The Ministry of the Future

Prashant Vaze's review of Kim Stanley Robinson's novel about an organisation, established under the Paris Agreement, whose mission is to advocate for the world's future generations of citizens as if their rights are as valid as the present generation's

Cover of the book 'The ministry for the future'
Book by Kim Stanley Robinson

Published by Orbit Books, 2021

The climate fiction novel The Ministry for the Future is a 550-page journey through the impacts of climate change routed through ecological economics, eco-terrorism, new monetary theory, geoengineering with a thin veneer of a storyline.

The book’s action takes place in the decades after 2025. The two protagonists are Frank May, an aid-worker turned-eco-terrorist and Mary Murphy, a former Irish politician who heads the ‘Ministry for the Future (MfF)’. The MfM is a UN body established to defend the interests of future generations. Its way of working is an imaginative reversal of UN agencies usual sclerotic toothlessness. It does pretty much anything it likes; its initiatives include running a crack black ops team and developing a co-operatively owned alternative to Facebook.

The book starts with the harrowing account of a lethal Indian heat-wave that kills twenty million seen through Frank eyes, “Four more died that night. In the morning, the sun again rose like the blazing furnace of heat that it was.” This chapter contains the book’s most powerful passages. The experience leaves Frank broken and suffering a mixture of PTSD and survivor syndrome, prompting a career switch to eco-terrorism. He holds Mary hostage, is captured and jailed, starting their half-hearted and never consummated romance.

As well as the narrative chapters centred around Mary and Frank, there is an array of interlude chapters, including first-person accounts by the sun or a carbon atom, chapter- length essays on climate science and wealth inequality. One chapter commences by defining ideology as “… An imaginary relationship to a real situation”. Another consists of a Socratic dialogue, “Today we’re here to inquire who actually enacts the world’s economy – who are the ones to make it all go, so to speak.” This is followed by a series of short paragraphs often just a word or two long. These are often quite interesting, but they break up the book's flow and are only tangentially relevant to the story.

So how does it read as a piece of futurology and as a piece of fiction?

As a piece of futurology, it’s certainly brimming with ideas. The world’s reaction to the Indian tragedy unleashes a fit of policy experimentation that would delight George Monbiot or AOC. In India, a rainbow coalition government reorientates the economy to renewable energy, regenerative agriculture, Indian style socialism, and land ownership reform. It embarks on a massive programme of geoengineering using its air force to release aerosols to replicate the Pinatubo eruption’s cooling effect.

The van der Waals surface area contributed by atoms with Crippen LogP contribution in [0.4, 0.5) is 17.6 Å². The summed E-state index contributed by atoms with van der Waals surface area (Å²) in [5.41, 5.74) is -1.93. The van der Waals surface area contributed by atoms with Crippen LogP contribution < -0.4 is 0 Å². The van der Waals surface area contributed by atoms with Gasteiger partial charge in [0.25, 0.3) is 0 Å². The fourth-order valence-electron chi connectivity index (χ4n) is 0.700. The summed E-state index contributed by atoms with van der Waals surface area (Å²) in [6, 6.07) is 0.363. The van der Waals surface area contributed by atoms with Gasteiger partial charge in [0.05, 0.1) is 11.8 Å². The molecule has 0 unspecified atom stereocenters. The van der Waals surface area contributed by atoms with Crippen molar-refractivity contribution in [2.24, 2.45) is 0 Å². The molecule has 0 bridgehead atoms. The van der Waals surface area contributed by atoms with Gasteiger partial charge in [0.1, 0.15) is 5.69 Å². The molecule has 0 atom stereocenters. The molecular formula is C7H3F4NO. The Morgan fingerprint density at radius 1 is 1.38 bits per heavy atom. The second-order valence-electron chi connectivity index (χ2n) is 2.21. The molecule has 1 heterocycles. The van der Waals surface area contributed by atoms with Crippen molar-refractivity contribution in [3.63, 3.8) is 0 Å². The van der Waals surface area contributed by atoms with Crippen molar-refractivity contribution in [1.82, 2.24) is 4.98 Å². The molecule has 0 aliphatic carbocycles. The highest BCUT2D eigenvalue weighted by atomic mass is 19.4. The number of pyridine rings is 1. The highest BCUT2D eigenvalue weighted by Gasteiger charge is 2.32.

Geoengineering is a recurrent theme of the novel. Eccentric billionaires pump meltwater from below glaciers to the Antarctic’s centre to slow the sliding ice sheets. But this proves an un-drop in the ocean and is insufficient to reverse climate change’s physical impacts and the escalating flow of refugees from Africa to Europe.

The book, perhaps controversially, accepts without much moral comment the rise of eco- terrorist factions like the Children of Kali. Early in the book, they assassinate fossil fuel and armament industry executives. Later, they storm Davos’ World Economic Forum and hold the world’s business and political leaders hostage. The captives are subjected to a PowerPoint teach-in about how they are screwing up the world – with predictably little impact. But this scene, like several others, fails to hit the mark partly because of the poor quality of the characterisation and writing. The unnamed Master of the Universe narrator blandly recounts, “...And the security people were suddenly seen to be not the same security people, these new ones were in masks guarding us in a different sense than we had been guarded before.” It’s not just Robinson’s writing that is half-hearted and lacking conviction. So too are his characters. His terrorists are incapable of the visceral cruelty of the Khmer Rouge or Gitmo. It’s as though being an environmentalist denies you the imagination to waterboard.